Person to Person

Published in Daily Science Fiction in May, 2015

Jake called from Heav­en again. When the phone start­ed ring­ing, I glanced at the call dis­play. As usu­al I did­n’t rec­og­nize the num­ber. It’s always dif­fer­ent, and not always an actu­al num­ber as such. This time it had a low­er-case lamb­da in it. 212–3‑λ-some­thing or other.

So I did­n’t answer the phone. I just let it go to voice­mail. If it’s impor­tant, I told myself, they’ll leave a mes­sage.

And he did. Jake’s a good kid. Was a good kid. “Hey Dad, how’s things? I met up with Sam­mie today.” My first wife, whom Jake nev­er knew when he was alive. “We had cof­fee, took a walk. Had a nice long chat.” His voice was clear­er than ever, on the record­ing. They must’ve laid some more lines, I thought, or at least bet­ter ones. “She said she ran into Mom last month, over by Foma­l­haut. I think I’m going to head over that way next week. So, you know.”

He’d only just fin­ished talk­ing, I real­ized. If I’d answered the phone–if I had­n’t pre­tend­ed there was a risk of it being a tele­mar­keter or a poll­ster, lamb­da and all–I could’ve had a real con­ver­sa­tion with him. A two-way con­ver­sa­tion, a back-and-forth. A dialogue.

If you’ve got any­thing to say to her–anything at all–let me know. OK?”

Sure, I thought, and then won­dered, like I always did, if he could hear me. Sit­ting in the com­put­er chair, the cord­less hand­set in front of me, the hands-free speak­er par­rot­ing his voice, lo-fi over the miles and the mil­len­nia. Bet­ter than the hol­low squawk of his first calls, his down-a-well voice, in those ear­ly days, over­whelmed by crash­ing sta­t­ic, the sound of dying stars and the light­house spins of quasars. Did I have to kneel for him to hear me think? Did I have to press my hands togeth­er? Or was intent enough?

No idea. I haven’t been to church since I bought his headstone.

Well,” he said, after a pause, “I guess I’ll give you a call lat­er. Prob­a­bly week after next, all right?” Anoth­er pause, as though, some­how, I was eaves­drop­ping on his mes­sage. Then: “Love you, dad.” Anoth­er hes­i­ta­tion. He knew bet­ter than I did (at least he used to) how voice­mail works. He’d have heard me pick up, right? “Bye.”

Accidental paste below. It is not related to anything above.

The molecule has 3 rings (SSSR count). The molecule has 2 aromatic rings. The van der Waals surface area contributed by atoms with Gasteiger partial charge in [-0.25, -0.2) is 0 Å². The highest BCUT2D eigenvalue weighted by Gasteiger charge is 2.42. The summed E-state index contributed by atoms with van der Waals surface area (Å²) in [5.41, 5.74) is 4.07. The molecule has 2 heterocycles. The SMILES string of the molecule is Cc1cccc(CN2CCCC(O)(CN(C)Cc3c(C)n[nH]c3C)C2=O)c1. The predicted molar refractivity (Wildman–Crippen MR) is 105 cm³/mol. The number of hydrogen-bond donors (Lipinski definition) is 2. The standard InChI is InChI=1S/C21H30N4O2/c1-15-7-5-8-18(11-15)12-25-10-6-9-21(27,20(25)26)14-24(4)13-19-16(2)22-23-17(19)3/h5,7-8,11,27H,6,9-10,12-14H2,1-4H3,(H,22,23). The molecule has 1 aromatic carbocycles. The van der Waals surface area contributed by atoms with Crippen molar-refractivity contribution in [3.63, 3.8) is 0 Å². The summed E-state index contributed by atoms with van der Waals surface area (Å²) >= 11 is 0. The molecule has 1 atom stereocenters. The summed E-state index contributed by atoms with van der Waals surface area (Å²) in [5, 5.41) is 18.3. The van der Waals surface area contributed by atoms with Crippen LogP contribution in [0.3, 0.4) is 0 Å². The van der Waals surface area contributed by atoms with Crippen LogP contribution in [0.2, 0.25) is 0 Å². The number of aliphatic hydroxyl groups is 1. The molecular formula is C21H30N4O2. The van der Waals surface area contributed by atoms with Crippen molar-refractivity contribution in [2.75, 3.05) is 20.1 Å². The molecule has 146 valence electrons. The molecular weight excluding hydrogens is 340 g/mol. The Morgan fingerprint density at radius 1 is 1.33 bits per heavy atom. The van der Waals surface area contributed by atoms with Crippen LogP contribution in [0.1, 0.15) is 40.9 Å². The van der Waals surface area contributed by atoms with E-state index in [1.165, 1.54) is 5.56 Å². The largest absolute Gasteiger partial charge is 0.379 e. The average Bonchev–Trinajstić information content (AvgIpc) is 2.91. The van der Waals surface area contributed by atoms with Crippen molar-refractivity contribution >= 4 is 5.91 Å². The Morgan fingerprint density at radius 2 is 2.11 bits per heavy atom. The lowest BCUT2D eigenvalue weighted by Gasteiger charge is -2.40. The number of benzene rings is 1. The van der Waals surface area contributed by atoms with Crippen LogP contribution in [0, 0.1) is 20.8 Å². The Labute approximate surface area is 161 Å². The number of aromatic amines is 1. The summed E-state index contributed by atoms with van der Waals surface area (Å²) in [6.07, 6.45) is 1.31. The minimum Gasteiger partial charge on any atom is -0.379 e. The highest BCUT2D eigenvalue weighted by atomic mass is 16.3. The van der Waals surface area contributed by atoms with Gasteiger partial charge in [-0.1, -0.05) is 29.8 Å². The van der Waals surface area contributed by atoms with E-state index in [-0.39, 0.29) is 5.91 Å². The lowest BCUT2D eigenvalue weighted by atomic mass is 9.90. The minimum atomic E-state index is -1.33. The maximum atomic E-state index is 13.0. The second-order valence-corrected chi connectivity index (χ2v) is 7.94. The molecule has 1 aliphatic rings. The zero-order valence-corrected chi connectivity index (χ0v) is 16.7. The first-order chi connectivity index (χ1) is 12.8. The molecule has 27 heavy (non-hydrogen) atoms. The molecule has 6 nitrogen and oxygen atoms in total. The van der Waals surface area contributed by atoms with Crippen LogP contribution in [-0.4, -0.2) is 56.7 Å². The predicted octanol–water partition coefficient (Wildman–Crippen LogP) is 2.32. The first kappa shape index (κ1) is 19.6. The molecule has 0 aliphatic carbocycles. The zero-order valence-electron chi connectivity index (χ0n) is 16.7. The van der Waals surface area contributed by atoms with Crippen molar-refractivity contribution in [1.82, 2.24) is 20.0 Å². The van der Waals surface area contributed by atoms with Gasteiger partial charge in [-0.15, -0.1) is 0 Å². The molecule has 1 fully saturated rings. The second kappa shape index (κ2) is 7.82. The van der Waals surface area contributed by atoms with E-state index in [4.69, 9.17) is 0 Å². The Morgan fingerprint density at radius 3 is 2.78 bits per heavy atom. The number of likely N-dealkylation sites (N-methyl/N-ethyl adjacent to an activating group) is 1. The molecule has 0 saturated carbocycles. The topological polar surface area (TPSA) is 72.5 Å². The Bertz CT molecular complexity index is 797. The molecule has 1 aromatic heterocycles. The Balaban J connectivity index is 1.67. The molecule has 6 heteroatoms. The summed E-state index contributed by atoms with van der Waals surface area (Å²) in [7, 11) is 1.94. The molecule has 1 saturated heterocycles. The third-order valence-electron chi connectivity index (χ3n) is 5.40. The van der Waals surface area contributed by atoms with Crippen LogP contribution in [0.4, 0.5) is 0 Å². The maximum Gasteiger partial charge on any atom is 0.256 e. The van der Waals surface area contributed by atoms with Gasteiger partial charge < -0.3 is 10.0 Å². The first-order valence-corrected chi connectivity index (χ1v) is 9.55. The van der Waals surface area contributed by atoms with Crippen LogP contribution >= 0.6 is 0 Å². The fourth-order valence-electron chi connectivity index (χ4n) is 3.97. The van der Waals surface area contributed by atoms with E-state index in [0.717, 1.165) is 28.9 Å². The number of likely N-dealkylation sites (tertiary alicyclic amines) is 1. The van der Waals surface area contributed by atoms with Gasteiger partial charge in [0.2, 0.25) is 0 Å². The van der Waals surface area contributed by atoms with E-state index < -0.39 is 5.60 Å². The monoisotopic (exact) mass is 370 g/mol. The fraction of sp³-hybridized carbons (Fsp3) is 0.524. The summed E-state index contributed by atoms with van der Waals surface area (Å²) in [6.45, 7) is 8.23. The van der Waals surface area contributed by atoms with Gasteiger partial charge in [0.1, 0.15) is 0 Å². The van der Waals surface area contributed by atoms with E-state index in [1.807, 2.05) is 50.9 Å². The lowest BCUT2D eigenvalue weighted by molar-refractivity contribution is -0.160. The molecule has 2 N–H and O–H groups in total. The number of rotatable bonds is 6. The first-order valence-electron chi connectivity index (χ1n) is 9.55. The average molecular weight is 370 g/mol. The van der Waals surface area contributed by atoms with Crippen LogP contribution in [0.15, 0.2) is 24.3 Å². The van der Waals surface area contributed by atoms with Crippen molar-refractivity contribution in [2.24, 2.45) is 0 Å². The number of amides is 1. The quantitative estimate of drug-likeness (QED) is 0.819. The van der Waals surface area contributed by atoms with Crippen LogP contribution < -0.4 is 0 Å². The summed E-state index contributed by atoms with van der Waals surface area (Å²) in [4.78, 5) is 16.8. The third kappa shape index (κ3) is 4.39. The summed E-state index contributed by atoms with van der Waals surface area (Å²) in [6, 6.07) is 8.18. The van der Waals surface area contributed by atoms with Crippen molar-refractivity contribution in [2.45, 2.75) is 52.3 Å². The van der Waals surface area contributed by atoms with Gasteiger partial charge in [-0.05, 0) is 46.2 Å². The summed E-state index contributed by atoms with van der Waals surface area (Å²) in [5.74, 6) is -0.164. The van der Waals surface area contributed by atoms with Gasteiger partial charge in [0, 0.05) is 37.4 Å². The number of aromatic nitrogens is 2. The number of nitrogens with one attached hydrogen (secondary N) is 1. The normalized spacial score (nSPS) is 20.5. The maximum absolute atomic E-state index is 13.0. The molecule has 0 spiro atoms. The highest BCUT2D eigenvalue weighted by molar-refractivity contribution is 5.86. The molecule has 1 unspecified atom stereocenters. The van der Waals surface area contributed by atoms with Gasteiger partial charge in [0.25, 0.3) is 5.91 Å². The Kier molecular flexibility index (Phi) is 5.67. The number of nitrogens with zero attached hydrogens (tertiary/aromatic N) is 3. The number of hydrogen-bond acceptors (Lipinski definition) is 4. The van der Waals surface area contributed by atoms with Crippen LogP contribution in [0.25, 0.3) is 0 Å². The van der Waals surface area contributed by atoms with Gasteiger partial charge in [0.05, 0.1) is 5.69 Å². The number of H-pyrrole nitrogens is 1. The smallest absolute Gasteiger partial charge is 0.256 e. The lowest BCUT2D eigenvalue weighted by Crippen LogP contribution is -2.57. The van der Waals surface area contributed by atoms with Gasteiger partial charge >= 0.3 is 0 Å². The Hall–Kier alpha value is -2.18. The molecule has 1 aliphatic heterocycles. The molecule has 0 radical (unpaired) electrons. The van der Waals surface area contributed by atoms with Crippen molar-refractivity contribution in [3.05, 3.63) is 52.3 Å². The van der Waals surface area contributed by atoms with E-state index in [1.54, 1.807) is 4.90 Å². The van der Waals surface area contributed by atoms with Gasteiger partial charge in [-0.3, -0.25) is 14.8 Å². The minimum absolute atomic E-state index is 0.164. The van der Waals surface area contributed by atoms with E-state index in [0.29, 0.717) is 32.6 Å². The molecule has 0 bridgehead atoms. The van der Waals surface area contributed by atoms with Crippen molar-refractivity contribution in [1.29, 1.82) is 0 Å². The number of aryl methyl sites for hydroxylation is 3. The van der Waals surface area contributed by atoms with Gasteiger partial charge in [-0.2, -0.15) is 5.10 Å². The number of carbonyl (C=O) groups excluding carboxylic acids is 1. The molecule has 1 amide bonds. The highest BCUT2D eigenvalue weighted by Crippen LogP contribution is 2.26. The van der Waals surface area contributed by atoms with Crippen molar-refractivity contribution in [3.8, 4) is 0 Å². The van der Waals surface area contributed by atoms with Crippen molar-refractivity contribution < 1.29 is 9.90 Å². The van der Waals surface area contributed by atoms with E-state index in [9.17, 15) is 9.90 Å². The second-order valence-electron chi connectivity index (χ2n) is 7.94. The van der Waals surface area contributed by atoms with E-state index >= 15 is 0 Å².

I thumbed the SAVE but­ton, then sat hunched in the old black com­put­er chair with tears stream­ing down my face.


Jake’s calls weren’t the first to come from Heav­en, but he was one of the most con­sis­tent. I nev­er told the media about him, but some­one in my sup­port group must have blabbed, because in those ear­ly days they hound­ed me. I’d go out to get the mail and they’d be there, cam­eras stut­ter­ing, sound recorders shoved in my face. “Did Jacob call?” “What did he say?”

What did he say? Love you, Dad. What did they think he should be say­ing to me? To any­one? Jesus.

After a while the media stopped caring–scandals in Bol­ly­wood, NASCAR crash­es, the Tibetan earth­quake. You know.

My son called me to tell me he’d gone spelunk­ing on Mars and ice-skat­ing on a tiny spher­oid in the rings of Sat­urn; that he’d swum naked as a ghost in the red storm churn­ing at Jupiter’s midriff; that he’d met up with my first wife in a neb­u­la cast off from a T Tau­ri star in the Perseus arm.

Sam­mie. Two syl­la­bles freight­ed with so many emo­tions, so many mem­o­ries. Our first kiss, the blue of her eyes like a sky before a storm, the elec­tric thrill of hold­ing her hand. Our fum­bling first sex, and the infi­nite­ly bet­ter sec­ond time. The tubes that drained her body, the buzz of the hos­pice’s flu­o­res­cent bal­last, the mon­i­tors’ cease­less soft beeps. The last sun­rise, the one she nev­er saw, com­ing up after the machines and the mon­i­tors went silent at last.

Most of the church­es around here have fold­ed. Cor­pus Christi still has week­ly Mass, but when I’ve dri­ven by while the bells are ring­ing, the only bob­bing heads in the knot of faith­ful descend­ing the stairs that aren’t shock-white belong to the bald men. Friends of mine, now for­mer Bap­tists, say that you see the same things in the oth­er Chris­t­ian faiths.

As far as I can tell, the oth­er religions–the Mus­lims, the Hebrews, the Bud­dhists and the Baha’i, the Satanists and the atheists–they’re all ignor­ing the calls. Pre­tend­ing that it’s not hap­pen­ing. I won­der how many of them are secret­ly yearn­ing for phone calls from their own lost souls. I won­der how many of them might have received calls but told no one.


I knelt by my bed­side, on a stack of pil­lows because my knees are hard­ly young any­more. Jake, I said in the con­fines of my mind, good to hear from you. Say hi to your moth­er for me. Tell her I miss her and–here I hes­i­tat­ed–and I can’t wait to see her again.

In my life­time I’ve lost two wives and a son. Sam­mie in the hos­pi­tal, dying in a beige room in the no-smell of anti­sep­tic cleansers, and then, lat­er, Judy and Jake in a god-awful car wreck.

I knelt there, hands clasped, for a moment that drew out and out for­ev­er, try­ing to think what else I should say. Love you, son. Talk to you soon. Then, more from habit than any­thing else: Amen.

Next time, I swear to God, I’ll answer the phone.